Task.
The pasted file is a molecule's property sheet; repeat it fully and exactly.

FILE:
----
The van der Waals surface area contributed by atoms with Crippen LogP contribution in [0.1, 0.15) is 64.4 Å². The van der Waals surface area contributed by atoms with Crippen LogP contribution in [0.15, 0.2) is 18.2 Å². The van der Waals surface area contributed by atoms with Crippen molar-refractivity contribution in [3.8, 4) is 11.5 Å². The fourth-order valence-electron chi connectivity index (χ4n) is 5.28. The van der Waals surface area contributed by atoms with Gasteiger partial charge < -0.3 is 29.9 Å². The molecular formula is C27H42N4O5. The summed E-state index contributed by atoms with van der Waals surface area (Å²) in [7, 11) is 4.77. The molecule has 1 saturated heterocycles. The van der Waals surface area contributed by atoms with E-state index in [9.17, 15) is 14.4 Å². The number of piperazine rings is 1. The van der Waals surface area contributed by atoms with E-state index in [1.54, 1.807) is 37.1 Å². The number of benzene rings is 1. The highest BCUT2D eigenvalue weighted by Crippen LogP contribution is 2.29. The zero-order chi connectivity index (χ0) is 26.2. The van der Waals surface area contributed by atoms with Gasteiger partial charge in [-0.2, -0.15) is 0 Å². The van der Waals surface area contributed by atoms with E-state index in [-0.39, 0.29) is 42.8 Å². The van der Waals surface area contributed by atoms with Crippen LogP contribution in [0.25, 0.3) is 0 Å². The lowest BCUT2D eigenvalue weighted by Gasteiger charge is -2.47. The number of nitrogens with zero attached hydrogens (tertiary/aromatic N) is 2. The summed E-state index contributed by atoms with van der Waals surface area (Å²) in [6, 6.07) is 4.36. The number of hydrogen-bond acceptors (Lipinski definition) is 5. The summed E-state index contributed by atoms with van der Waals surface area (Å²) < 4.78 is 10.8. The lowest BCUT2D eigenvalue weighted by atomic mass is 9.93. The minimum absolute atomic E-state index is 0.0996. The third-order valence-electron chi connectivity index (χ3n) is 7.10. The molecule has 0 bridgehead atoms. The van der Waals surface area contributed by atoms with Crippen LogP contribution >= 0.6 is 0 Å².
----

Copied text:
The van der Waals surface area contributed by atoms with Crippen LogP contribution in [0.1, 0.15) is 64.4 Å². The van der Waals surface area contributed by atoms with Crippen LogP contribution in [0.15, 0.2) is 18.2 Å². The van der Waals surface area contributed by atoms with Crippen molar-refractivity contribution in [3.8, 4) is 11.5 Å². The fourth-order valence-electron chi connectivity index (χ4n) is 5.28. The van der Waals surface area contributed by atoms with Gasteiger partial charge < -0.3 is 29.9 Å². The molecular formula is C27H42N4O5. The summed E-state index contributed by atoms with van der Waals surface area (Å²) in [7, 11) is 4.77. The molecule has 1 saturated heterocycles. The van der Waals surface area contributed by atoms with E-state index in [9.17, 15) is 14.4 Å². The number of piperazine rings is 1. The van der Waals surface area contributed by atoms with E-state index in [1.54, 1.807) is 37.1 Å². The number of benzene rings is 1. The highest BCUT2D eigenvalue weighted by Crippen LogP contribution is 2.29. The zero-order chi connectivity index (χ0) is 26.2. The van der Waals surface area contributed by atoms with Gasteiger partial charge in [-0.2, -0.15) is 0 Å². The van der Waals surface area contributed by atoms with E-state index in [-0.39, 0.29) is 42.8 Å². The van der Waals surface area contributed by atoms with Crippen LogP contribution in [0.25, 0.3) is 0 Å². The lowest BCUT2D eigenvalue weighted by Gasteiger charge is -2.47. The number of nitrogens with zero attached hydrogens (tertiary/aromatic N) is 2. The summed E-state index contributed by atoms with van der Waals surface area (Å²) in [6, 6.07) is 4.36. The number of hydrogen-bond acceptors (Lipinski definition) is 5. The summed E-state index contributed by atoms with van der Waals surface area (Å²) < 4.78 is 10.8. The lowest BCUT2D eigenvalue weighted by atomic mass is 9.93. The minimum absolute atomic E-state index is 0.0996. The third-order valence-electron chi connectivity index (χ3n) is 7.10. The molecule has 0 bridgehead atoms. The van der Waals surface area contributed by atoms with Crippen LogP contribution >= 0.6 is 0 Å².